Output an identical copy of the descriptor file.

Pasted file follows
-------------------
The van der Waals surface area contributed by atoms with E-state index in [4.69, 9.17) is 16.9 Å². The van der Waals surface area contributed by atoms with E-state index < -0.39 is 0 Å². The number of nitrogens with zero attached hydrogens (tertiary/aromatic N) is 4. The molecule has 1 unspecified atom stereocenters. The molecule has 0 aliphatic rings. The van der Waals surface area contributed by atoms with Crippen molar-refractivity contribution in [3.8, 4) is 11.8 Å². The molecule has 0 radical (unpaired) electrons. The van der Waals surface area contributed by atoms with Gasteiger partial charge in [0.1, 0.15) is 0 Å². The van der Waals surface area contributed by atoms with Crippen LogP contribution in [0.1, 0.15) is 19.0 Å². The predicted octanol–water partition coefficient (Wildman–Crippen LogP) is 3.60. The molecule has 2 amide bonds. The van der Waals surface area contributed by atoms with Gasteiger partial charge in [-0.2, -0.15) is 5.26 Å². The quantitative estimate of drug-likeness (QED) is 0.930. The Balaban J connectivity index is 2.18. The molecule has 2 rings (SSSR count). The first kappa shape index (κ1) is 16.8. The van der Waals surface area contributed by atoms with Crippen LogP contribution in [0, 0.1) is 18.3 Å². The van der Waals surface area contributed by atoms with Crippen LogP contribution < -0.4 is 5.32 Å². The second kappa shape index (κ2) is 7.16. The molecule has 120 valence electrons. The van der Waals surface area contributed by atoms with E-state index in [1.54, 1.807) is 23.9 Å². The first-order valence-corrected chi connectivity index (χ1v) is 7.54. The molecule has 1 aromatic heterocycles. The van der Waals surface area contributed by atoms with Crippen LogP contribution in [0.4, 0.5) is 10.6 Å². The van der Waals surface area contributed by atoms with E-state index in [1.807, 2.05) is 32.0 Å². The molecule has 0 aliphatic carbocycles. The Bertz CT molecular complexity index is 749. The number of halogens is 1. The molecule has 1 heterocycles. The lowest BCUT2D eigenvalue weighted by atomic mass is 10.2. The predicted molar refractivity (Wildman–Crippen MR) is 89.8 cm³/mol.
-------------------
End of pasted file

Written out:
The van der Waals surface area contributed by atoms with E-state index in [4.69, 9.17) is 16.9 Å². The van der Waals surface area contributed by atoms with E-state index < -0.39 is 0 Å². The number of nitrogens with zero attached hydrogens (tertiary/aromatic N) is 4. The molecule has 1 unspecified atom stereocenters. The molecule has 0 aliphatic rings. The van der Waals surface area contributed by atoms with Crippen molar-refractivity contribution in [3.8, 4) is 11.8 Å². The molecule has 0 radical (unpaired) electrons. The van der Waals surface area contributed by atoms with Gasteiger partial charge in [0.1, 0.15) is 0 Å². The van der Waals surface area contributed by atoms with Crippen LogP contribution in [0.1, 0.15) is 19.0 Å². The predicted octanol–water partition coefficient (Wildman–Crippen LogP) is 3.60. The molecule has 2 amide bonds. The van der Waals surface area contributed by atoms with Gasteiger partial charge in [-0.2, -0.15) is 5.26 Å². The quantitative estimate of drug-likeness (QED) is 0.930. The Balaban J connectivity index is 2.18. The molecule has 2 rings (SSSR count). The first kappa shape index (κ1) is 16.8. The van der Waals surface area contributed by atoms with Crippen LogP contribution in [0, 0.1) is 18.3 Å². The van der Waals surface area contributed by atoms with Crippen LogP contribution < -0.4 is 5.32 Å². The second kappa shape index (κ2) is 7.16. The molecule has 120 valence electrons. The van der Waals surface area contributed by atoms with E-state index in [1.54, 1.807) is 23.9 Å². The first-order valence-corrected chi connectivity index (χ1v) is 7.54. The molecule has 1 aromatic heterocycles. The van der Waals surface area contributed by atoms with Crippen LogP contribution in [0.4, 0.5) is 10.6 Å². The van der Waals surface area contributed by atoms with E-state index in [1.807, 2.05) is 32.0 Å². The molecule has 0 aliphatic carbocycles. The Bertz CT molecular complexity index is 749. The number of halogens is 1. The molecule has 1 heterocycles. The lowest BCUT2D eigenvalue weighted by atomic mass is 10.2. The predicted molar refractivity (Wildman–Crippen MR) is 89.8 cm³/mol.